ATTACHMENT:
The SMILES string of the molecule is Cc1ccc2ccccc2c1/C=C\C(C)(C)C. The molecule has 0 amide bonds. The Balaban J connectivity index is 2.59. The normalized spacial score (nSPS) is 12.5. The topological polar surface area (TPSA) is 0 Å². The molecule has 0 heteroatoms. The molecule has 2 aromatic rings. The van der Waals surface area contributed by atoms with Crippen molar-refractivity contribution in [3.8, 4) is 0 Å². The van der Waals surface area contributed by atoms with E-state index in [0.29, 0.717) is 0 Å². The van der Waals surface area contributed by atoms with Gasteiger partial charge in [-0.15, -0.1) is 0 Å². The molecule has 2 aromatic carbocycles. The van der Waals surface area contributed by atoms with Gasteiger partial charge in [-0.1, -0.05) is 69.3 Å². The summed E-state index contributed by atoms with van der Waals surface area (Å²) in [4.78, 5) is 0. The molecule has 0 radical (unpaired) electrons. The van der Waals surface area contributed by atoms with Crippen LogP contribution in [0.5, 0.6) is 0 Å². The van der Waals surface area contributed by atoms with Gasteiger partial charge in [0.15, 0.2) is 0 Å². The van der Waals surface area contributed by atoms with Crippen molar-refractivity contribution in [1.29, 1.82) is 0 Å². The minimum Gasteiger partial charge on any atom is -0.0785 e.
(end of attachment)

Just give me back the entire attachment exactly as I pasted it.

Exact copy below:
The SMILES string of the molecule is Cc1ccc2ccccc2c1/C=C\C(C)(C)C. The molecule has 0 amide bonds. The Balaban J connectivity index is 2.59. The normalized spacial score (nSPS) is 12.5. The topological polar surface area (TPSA) is 0 Å². The molecule has 0 heteroatoms. The molecule has 2 aromatic rings. The van der Waals surface area contributed by atoms with Crippen molar-refractivity contribution in [3.8, 4) is 0 Å². The van der Waals surface area contributed by atoms with E-state index in [0.29, 0.717) is 0 Å². The van der Waals surface area contributed by atoms with Gasteiger partial charge in [-0.15, -0.1) is 0 Å². The molecule has 2 aromatic carbocycles. The van der Waals surface area contributed by atoms with Gasteiger partial charge in [-0.1, -0.05) is 69.3 Å². The summed E-state index contributed by atoms with van der Waals surface area (Å²) in [4.78, 5) is 0. The molecule has 0 radical (unpaired) electrons. The van der Waals surface area contributed by atoms with Crippen LogP contribution in [0.5, 0.6) is 0 Å². The van der Waals surface area contributed by atoms with Gasteiger partial charge in [0.15, 0.2) is 0 Å². The van der Waals surface area contributed by atoms with Crippen molar-refractivity contribution in [1.29, 1.82) is 0 Å². The minimum Gasteiger partial charge on any atom is -0.0785 e.